Background: Nonantibiotic alternatives providing local gut immunity have been recommended for managing calf diarrhea. Animals: One hundred and two calves with diarrhea. Hypothesis: Oral supplementation with immunoglobulins in calves with diarrhea will reduce time to resolution of diarrhea, number of treatment events, and mortality rate. Methods: Randomized controlled trial. Calves were assigned into 1 of 3 groups. The treatment group was supplemented with 20 g of immunoglobulins in milk twice daily for 14 days. The placebo group was supplemented with 20 g of a product with similar nutritional value as the treatment group, but without immunoglobulins, in milk, twice daily for 14 days. The control group received no supplements. Medical treatments, time to resolution of diarrhea, and case fatality rates were compared. Results: There was no difference in the proportion of treatment events (treatment, 79% versus placebo, 77% versus control, 71%) among groups (P =.69). The median time to resolution of diarrhea was not different between the treatment (10.5 days; 95% confidence interval [CI], 7, 13) and control (8 days; 95% CI, 5, 10) groups (P =.08) or between the placebo (6.5 days; 95% CI, 3, 9) and control groups (P =.89). Median time to resolution was shorter (P =.008) in the placebo compared to the treatment group (6.5 versus 10.5 days). Case fatality rates among groups (treatment, 12% versus placebo, 3% versus control, 3%) were not different (P =.36). Conclusions and Clinical Importance: Expected benefits of conferring local gut immunity by immunoglobulin supplementation in calves with diarrhea were not evident.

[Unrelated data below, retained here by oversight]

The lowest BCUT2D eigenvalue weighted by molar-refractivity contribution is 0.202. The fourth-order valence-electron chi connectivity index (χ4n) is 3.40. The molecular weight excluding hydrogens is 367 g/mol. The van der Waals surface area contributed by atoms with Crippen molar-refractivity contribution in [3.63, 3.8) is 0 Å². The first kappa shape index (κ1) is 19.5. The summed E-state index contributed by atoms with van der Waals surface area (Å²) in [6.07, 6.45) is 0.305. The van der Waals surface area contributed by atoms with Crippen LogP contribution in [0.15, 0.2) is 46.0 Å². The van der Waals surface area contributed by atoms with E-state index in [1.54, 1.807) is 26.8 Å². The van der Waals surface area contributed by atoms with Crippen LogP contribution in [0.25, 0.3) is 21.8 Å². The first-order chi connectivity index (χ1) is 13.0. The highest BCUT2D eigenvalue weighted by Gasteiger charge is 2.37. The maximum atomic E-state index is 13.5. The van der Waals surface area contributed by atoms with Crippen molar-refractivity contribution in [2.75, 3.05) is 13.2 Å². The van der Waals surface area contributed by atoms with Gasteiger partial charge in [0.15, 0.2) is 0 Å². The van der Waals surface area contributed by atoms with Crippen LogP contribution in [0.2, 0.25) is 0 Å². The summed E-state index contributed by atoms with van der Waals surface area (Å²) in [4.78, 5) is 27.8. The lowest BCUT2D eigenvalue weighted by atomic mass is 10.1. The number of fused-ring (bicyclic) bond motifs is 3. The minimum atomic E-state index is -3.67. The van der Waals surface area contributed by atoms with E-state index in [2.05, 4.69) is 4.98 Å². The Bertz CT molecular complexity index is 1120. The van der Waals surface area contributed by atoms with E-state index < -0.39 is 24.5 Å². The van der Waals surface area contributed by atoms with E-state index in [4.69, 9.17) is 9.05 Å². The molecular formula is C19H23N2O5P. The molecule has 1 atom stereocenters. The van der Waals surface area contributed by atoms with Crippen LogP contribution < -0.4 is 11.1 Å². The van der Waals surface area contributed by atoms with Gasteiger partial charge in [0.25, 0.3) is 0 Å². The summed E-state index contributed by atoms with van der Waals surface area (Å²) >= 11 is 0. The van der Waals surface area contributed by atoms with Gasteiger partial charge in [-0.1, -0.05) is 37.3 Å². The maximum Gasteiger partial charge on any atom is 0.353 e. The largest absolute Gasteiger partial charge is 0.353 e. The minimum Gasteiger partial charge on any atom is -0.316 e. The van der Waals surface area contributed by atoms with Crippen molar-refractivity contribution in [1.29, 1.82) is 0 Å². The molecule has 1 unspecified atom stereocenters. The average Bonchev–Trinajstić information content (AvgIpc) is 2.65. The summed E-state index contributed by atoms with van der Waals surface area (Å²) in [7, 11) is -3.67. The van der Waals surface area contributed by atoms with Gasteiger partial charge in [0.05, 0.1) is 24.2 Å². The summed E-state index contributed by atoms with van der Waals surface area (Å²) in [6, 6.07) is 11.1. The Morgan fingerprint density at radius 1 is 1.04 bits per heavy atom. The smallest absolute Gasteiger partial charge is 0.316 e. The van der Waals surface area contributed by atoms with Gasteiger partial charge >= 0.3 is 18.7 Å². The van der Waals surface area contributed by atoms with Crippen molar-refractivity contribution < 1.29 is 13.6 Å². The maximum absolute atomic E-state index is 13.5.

- fecal score
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